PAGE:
Run your main lengths in the solid core on a fixed route and just use the shortest flex (Patch cable) to tie in your equipment at the ends.
If you have a Router or Patch panel in the route, the flex used here must also fit within the total limit of the 10m or so.
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Old 24th January 2009, 03:57 PM   #6
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no, cat5 sftp patchcables can be over 100m long.
This is my firsthand experience.
regards
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Old 24th January 2009, 05:11 PM   #7
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Quote:
By Jk - no, cat5 sftp patchcables can be over 100m long
Yes, the quality shielded commercial 5e can be 100M , but
after 50m , depending on quality, throughput will decrease
proportionately.
The more flexable ,cheap 1M - 3M patchcords you see in
walmart or radio shack have little or no shielding.
A loop in a long run will create inductance degrading
throughput considerably.
For a multiple workstation network it is sometimes more
economical to buy the cat5 crimper (20-30 US$) and
5e "by the foot" ($.50-.60) Attached below is the instructional for
hookup and the full guide.

Ethernet full guide - PDF
Note the cabling requirement section..
Attached Files
File Type: pdf cat5e_wiring.pdf (84.2 KB, 16 views)
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Old 24th January 2009, 05:29 PM   #8
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Quote:
throughput will decrease proportionately.
I have tested them with an expensive Fluke tester and they were always in spec.
Of course there were no data losses or throughput problems at 100Mbit/s.

Quote:
patchcords you see in walmart or radio shack
eek!
thanks for the pdf!
regards
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Old 24th January 2009, 06:16 PM   #9
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I put in Cat5 + phones all over the house about 5 years ago when we had a lot of work done, even the loft.

Just a few years later I thought I wasted my time because wireless is everywhere. I still use the wired network though, all the desktops are wired and my laptop doesn't like my WAP although the kid's laptops seem to work fine.

w
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Old 24th January 2009, 08:26 PM   #10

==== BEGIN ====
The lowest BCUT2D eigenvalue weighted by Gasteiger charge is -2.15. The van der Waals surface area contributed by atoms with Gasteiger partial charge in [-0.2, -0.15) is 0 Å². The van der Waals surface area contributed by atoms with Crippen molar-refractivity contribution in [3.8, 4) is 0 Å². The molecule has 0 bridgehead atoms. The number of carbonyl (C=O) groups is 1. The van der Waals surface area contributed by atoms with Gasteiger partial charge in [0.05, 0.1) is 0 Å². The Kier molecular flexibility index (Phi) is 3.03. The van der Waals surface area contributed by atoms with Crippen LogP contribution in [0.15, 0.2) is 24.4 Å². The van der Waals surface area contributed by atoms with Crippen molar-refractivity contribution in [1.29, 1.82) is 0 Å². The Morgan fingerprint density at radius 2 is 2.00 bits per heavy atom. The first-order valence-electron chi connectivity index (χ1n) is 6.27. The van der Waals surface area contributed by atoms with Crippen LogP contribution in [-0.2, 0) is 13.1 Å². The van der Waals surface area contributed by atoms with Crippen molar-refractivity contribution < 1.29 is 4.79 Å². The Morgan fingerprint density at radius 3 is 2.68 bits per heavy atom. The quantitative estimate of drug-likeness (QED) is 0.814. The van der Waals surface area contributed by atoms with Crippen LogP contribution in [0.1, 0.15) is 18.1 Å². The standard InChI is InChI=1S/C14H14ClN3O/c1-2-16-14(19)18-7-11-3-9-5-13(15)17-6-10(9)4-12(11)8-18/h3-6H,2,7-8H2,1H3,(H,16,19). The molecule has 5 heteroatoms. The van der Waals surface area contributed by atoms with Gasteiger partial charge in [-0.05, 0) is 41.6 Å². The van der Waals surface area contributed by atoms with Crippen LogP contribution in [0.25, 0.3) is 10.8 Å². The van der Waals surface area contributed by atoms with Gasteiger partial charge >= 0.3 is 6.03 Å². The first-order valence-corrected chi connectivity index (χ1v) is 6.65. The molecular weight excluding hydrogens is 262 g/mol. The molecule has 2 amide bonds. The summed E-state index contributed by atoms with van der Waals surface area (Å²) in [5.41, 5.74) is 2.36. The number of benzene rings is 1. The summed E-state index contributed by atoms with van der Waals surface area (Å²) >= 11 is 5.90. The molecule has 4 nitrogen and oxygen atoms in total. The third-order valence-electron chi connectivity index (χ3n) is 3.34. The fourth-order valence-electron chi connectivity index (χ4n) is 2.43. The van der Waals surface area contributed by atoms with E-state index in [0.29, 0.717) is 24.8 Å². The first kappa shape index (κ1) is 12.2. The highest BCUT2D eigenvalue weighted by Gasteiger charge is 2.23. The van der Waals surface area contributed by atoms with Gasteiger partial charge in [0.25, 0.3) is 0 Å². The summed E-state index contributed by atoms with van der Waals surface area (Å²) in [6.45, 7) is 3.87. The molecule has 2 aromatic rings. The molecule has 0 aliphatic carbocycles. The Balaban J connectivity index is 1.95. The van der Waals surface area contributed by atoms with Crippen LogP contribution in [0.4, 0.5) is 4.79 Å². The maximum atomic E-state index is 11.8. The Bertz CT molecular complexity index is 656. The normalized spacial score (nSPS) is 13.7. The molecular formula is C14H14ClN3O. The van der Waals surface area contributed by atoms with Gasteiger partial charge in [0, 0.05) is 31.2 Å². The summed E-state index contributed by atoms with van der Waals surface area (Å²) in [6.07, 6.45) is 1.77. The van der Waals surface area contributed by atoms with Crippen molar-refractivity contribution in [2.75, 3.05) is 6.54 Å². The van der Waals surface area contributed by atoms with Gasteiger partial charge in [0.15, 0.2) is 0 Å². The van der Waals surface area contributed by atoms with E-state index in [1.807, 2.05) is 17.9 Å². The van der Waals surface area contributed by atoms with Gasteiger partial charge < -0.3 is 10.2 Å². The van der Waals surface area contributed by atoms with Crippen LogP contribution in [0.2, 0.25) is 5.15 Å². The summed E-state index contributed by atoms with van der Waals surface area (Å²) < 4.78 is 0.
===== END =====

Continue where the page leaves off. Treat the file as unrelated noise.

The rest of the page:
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Quote:
Originally posted by ostripper

Yes, the quality shielded commercial 5e can be 100M , but
after 50m , depending on quality, throughput will decrease
proportionately.
True. but proportionaly is only a fairly small percent ;-)

...Lets just say I do this for a living...

ignoring Sheilded Twisted Pair (STP) because it is the same as Unsheilded (UTP) save for the benefit of a shield to reject more noise in extreme environements...

"patch cable" in the ethernet world just means that the cable is flexible. They do this by making the cable with stranded wires instead of solid core as was mentioned.

The real performance of the wire is such that a stranded "patch" cable might have ~5 to 10 percent worse performance than an equivalent solid core "infrastructure" cable. (stranded doesn't twist as nicely, and is typically a little higher impedance)

This really is meaningless until you get out to ~85+ meters. At that point a 90 meter cable will electrically look as "bad" as a 100m cable. The IEEE802.3 ethernet spec does recommend 90m solid core infrastructure wiring and 10m of patch. In reality, you can mix and match to get the same effective electrical performance.

under 60m - 80m this is all pointless - as long as the cable is well terminated it'll do just fine - whether stranded patch or solid.

Oh yeah, and all the fun stuff that applies to audio cable applies to ethernet. Don't bend too tightly (will affect the impedance) and don't rout too close to noise ;-)

-Chris